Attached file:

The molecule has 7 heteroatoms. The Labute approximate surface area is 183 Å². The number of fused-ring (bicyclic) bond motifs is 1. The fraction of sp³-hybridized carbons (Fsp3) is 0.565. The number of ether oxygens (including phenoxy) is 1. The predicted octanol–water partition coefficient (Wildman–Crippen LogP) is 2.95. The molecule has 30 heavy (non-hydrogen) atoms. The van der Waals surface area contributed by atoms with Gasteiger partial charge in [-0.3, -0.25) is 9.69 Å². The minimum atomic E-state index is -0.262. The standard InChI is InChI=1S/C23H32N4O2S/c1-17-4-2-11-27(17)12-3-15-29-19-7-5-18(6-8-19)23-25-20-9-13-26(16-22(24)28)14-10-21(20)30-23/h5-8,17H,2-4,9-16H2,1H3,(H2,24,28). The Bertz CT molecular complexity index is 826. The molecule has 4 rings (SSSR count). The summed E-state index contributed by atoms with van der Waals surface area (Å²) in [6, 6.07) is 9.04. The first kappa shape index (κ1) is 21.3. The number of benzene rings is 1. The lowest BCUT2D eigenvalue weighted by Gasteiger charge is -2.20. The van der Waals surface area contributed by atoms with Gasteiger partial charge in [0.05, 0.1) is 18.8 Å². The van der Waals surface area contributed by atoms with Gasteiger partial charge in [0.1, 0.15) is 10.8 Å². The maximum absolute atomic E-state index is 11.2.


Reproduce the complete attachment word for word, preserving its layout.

The molecule has 7 heteroatoms. The Labute approximate surface area is 183 Å². The number of fused-ring (bicyclic) bond motifs is 1. The fraction of sp³-hybridized carbons (Fsp3) is 0.565. The number of ether oxygens (including phenoxy) is 1. The predicted octanol–water partition coefficient (Wildman–Crippen LogP) is 2.95. The molecule has 30 heavy (non-hydrogen) atoms. The van der Waals surface area contributed by atoms with Gasteiger partial charge in [-0.3, -0.25) is 9.69 Å². The minimum atomic E-state index is -0.262. The standard InChI is InChI=1S/C23H32N4O2S/c1-17-4-2-11-27(17)12-3-15-29-19-7-5-18(6-8-19)23-25-20-9-13-26(16-22(24)28)14-10-21(20)30-23/h5-8,17H,2-4,9-16H2,1H3,(H2,24,28). The Bertz CT molecular complexity index is 826. The molecule has 4 rings (SSSR count). The summed E-state index contributed by atoms with van der Waals surface area (Å²) in [6, 6.07) is 9.04. The first kappa shape index (κ1) is 21.3. The number of benzene rings is 1. The lowest BCUT2D eigenvalue weighted by Gasteiger charge is -2.20. The van der Waals surface area contributed by atoms with Gasteiger partial charge in [0.05, 0.1) is 18.8 Å². The van der Waals surface area contributed by atoms with Gasteiger partial charge in [0.1, 0.15) is 10.8 Å². The maximum absolute atomic E-state index is 11.2.